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To Step Up, Semiconductor Lithography Steps Down – Way Down

Photonics Spectra
Aug 2010
Hank Hogan, Contributing Editor,

For semiconductors, smaller is better. That’s why the industry may soon take a big step down. On the horizon is a switch from 193- to 13.5-nm-wavelength lithography. This extreme-ultraviolet (EUV) technology eventually could allow an almost tenfold shrinking of current chip features.

The surest sign that EUV is about to be deployed after years of development is money, said Stefan Wurm. He is associate director of lithography at the Albany, N.Y., branch of Sematech, the Austin, Texas-headquartered semiconductor research consortium.

In July 2009, leading lithography toolmaker ASML Netherlands BV of Veldhoven announced the availability of EUV scanners for process development. That milestone has been followed by another.

“As of late February this year, six companies have committed to buy such tools. That’s really significant,” Wurm said. “Each of those companies – to buy one of those tools, install it and get it running – is probably looking at an investment that exceeds $100 million.”

But to paraphrase Mark Twain, rumors of the imminent death of 193-nm lithography have been greatly exaggerated. It – and even longer wavelengths – will be around for years.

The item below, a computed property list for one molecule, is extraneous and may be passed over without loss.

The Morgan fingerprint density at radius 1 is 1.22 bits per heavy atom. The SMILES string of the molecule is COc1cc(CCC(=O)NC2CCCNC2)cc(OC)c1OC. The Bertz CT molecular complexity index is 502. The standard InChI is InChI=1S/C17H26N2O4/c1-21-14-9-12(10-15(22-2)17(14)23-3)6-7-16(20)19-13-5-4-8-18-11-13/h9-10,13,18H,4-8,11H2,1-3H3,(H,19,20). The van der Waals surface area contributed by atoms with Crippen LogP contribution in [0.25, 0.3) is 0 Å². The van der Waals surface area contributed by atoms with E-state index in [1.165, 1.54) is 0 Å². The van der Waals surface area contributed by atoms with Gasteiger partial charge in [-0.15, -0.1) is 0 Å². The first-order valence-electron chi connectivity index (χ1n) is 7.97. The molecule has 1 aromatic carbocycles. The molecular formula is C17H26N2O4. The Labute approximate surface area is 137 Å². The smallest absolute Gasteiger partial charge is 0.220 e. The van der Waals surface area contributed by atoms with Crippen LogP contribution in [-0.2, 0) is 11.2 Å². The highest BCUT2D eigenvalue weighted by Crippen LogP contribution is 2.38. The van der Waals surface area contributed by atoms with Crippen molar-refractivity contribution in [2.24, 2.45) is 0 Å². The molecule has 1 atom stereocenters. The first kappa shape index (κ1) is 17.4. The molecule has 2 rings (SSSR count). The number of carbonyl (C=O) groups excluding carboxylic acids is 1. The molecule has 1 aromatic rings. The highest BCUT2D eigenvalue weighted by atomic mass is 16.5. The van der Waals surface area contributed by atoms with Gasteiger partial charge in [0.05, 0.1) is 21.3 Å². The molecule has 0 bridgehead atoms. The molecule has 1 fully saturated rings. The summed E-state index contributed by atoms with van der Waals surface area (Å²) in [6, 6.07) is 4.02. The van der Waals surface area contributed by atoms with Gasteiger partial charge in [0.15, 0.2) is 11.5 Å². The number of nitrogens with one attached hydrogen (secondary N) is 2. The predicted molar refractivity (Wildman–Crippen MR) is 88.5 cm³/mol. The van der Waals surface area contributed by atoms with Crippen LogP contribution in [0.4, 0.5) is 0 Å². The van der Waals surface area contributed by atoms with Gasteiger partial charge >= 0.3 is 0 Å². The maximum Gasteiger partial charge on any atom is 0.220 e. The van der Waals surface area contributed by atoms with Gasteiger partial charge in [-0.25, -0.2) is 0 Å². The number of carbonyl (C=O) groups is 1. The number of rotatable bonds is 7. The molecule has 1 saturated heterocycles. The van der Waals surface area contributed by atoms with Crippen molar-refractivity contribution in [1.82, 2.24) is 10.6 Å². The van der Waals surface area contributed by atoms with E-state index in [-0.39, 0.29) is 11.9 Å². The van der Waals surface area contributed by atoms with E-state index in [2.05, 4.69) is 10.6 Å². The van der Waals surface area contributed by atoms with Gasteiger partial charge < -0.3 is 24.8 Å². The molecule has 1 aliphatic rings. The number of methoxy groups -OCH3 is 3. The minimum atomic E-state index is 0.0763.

Repeating history

In the past, semiconductor makers have moved down in lithography wavelength, when necessary, to pattern finer features. For example, before 193-nm lithography, which is powered by ArF lasers, the industry used KrF lasers at 248 nm. Thus, some argue, EUV is really in keeping with tradition.

This lithography source for extreme semiconductor manufacturing uses a laser-induced plasma to produce extreme-ultraviolet, or 13.5-nm, photons, which will be used to pattern future semiconductor chips. Courtesy of Cymer Inc.

“What we’re doing is nothing different than what we’ve done before. It’s just a factor of 14 instead of a factor of 1.5,” said Vivek Bakshi, president of EUV Litho Inc., also of Austin. The company promotes its namesake through consulting, workshops and education.

In some ways, the new lithography and its deployment are really business as usual. Bakshi noted that many of the current lithography modeling tools and techniques still apply because EUV still projects photons to print a pattern.

The switch does demand some changes from current practice, however. EUV lithography must be done in a vacuum because the photons are absorbed by air. Routing the light around and focusing it on the wafer must be done via reflection, not refraction. Thus, mirrors are required, and the masks must be reflective, not transmissive.

Scalable sources

EUV also requires a completely new yet cost-effective and reliable source. Versions have been demonstrated that hit 100-W output power, enough for minimal production. High-volume manufacturing will require doubling that figure.